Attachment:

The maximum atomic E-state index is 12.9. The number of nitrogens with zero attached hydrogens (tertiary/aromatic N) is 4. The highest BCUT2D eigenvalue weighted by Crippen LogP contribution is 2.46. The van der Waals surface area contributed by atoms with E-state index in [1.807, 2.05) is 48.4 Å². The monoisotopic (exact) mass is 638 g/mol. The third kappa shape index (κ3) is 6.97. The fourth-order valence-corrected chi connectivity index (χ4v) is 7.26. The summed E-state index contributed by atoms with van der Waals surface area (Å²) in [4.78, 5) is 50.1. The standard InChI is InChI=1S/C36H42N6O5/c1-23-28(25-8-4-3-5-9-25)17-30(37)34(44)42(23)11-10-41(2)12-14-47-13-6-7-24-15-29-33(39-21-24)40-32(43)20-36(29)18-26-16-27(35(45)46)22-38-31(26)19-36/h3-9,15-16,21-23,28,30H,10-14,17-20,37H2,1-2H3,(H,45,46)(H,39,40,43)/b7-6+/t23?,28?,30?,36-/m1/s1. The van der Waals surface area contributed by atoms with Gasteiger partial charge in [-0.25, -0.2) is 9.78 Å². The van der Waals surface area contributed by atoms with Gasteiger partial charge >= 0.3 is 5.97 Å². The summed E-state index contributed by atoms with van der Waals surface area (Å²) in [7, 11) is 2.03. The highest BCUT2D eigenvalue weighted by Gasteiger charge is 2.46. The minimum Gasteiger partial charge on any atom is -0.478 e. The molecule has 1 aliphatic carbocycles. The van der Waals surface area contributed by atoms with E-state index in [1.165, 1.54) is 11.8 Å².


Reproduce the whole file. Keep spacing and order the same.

The maximum atomic E-state index is 12.9. The number of nitrogens with zero attached hydrogens (tertiary/aromatic N) is 4. The highest BCUT2D eigenvalue weighted by Crippen LogP contribution is 2.46. The van der Waals surface area contributed by atoms with E-state index in [1.807, 2.05) is 48.4 Å². The monoisotopic (exact) mass is 638 g/mol. The third kappa shape index (κ3) is 6.97. The fourth-order valence-corrected chi connectivity index (χ4v) is 7.26. The summed E-state index contributed by atoms with van der Waals surface area (Å²) in [4.78, 5) is 50.1. The standard InChI is InChI=1S/C36H42N6O5/c1-23-28(25-8-4-3-5-9-25)17-30(37)34(44)42(23)11-10-41(2)12-14-47-13-6-7-24-15-29-33(39-21-24)40-32(43)20-36(29)18-26-16-27(35(45)46)22-38-31(26)19-36/h3-9,15-16,21-23,28,30H,10-14,17-20,37H2,1-2H3,(H,45,46)(H,39,40,43)/b7-6+/t23?,28?,30?,36-/m1/s1. The van der Waals surface area contributed by atoms with Gasteiger partial charge in [-0.25, -0.2) is 9.78 Å². The van der Waals surface area contributed by atoms with Gasteiger partial charge >= 0.3 is 5.97 Å². The summed E-state index contributed by atoms with van der Waals surface area (Å²) in [7, 11) is 2.03. The highest BCUT2D eigenvalue weighted by Gasteiger charge is 2.46. The minimum Gasteiger partial charge on any atom is -0.478 e. The molecule has 1 aliphatic carbocycles. The van der Waals surface area contributed by atoms with E-state index in [1.165, 1.54) is 11.8 Å².